Benllech beach, Anglesey

Benllech Beach, Anglesey

Elidyr’s voyage aboard Du with seven-and-a-half or eight people was well known by Welsh poets until the early 16th century. Tudur Aled says ‘Of greater vigour than Du’r Moroedd, such was his strength and daring… for a spree with the cold wind, eight men formerly went upon his back’. Guto’r Glyn speaks of a foal whose ‘mother was a daughter to that horse of Mon who went to carry eight men: Du y Moroedd has grandsons – this one, I know was one of them.’

Another renowned rider of Du is Gwyn ap Nudd, a Brythonic hunter-god and ruler of Annwn. In Culhwch and Olwen it is stated ‘No steed with be of any use to Gwyn in hunting Twrch Trwyth, except Du, the steed of Moro Oerfeddog’ (the latter is a jumbling of Du’s name).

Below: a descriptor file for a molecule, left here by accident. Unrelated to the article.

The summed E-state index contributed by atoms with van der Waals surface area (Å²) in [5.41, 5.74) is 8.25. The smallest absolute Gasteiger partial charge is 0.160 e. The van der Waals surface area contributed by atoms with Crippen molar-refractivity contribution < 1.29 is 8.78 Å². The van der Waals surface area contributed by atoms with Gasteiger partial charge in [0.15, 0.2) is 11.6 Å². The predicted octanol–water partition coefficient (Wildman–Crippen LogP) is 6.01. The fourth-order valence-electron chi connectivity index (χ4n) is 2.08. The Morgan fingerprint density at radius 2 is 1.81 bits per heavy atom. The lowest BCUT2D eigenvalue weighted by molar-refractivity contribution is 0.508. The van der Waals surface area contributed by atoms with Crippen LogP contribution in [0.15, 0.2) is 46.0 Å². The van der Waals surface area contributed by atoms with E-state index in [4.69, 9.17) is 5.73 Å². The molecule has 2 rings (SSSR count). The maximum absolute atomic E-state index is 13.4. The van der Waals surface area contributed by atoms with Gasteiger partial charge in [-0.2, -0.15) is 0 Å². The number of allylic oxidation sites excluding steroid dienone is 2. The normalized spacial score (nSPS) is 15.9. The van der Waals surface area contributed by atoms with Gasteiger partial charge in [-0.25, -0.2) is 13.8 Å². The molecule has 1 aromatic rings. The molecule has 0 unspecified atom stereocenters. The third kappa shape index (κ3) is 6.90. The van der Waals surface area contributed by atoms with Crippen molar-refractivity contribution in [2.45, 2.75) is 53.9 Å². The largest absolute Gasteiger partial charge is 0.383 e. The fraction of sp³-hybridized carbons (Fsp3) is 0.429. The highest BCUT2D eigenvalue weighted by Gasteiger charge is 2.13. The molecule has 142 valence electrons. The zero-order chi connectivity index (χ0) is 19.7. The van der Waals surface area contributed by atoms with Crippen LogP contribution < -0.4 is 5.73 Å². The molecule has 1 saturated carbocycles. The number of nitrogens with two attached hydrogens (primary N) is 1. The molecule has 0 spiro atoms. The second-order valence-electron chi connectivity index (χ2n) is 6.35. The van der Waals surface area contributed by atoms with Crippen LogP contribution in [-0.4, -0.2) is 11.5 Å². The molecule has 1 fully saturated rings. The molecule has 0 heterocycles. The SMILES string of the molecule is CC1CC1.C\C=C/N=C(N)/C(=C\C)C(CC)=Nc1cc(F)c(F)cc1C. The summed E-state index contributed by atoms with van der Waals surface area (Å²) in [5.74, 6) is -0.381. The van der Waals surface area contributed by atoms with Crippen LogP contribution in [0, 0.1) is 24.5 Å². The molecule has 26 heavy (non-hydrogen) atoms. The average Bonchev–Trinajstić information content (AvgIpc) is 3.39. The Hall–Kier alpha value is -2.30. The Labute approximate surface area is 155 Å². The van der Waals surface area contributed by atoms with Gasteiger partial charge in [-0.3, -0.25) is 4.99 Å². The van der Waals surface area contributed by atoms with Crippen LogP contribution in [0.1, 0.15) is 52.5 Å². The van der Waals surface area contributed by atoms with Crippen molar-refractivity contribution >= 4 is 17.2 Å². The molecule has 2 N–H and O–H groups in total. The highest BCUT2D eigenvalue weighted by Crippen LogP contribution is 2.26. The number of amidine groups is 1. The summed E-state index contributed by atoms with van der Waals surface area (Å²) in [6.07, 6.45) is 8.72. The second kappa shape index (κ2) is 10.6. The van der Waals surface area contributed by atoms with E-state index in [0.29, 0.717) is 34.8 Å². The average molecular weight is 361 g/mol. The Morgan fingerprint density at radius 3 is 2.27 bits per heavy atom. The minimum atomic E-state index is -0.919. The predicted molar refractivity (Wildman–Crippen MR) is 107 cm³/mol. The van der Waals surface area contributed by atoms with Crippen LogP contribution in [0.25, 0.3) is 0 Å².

Because he fails to recruit Gwyn, Arthur does not manage to kill Twrch Trwyth, ‘King of Boars’, who finally escapes into the sea. Only the otherworldly Gwyn can ride Du to hunt the Twrch into the ocean, which might also be identified with Annwn, ‘the Deep’, ‘the Otherworld’.

Gwyn’s father, Nudd/Nodens, is pictured in a chariot pulled by four water-horses. At Vindolanda Nodens is equated with Neptune. Both Neptune (as Neptune Equester) and his Greek counterpart, Poseidon (as Poseidon Hippios) were associated with sea-horses (hippocampi).

Intriguingly we find a story in Irish mythology called ‘The Pursuit of Giolla Deacair’ featuring Gwyn’s cognate, Fionn, wherein fifteen-and-half of Fionn’s men are abducted into the sea by a water-horse.

Giolla Deacair, ‘the Troublesome Slave’ and his horse are taken in by Fionn. Both are described as monstrous. Giolla has a ‘twisted mouth with long pointed teeth projected from it at all angles’ and ‘eyes like black holes in the skull of a corpse’. He drags a large iron club leaving ‘a deep trench in the ground’.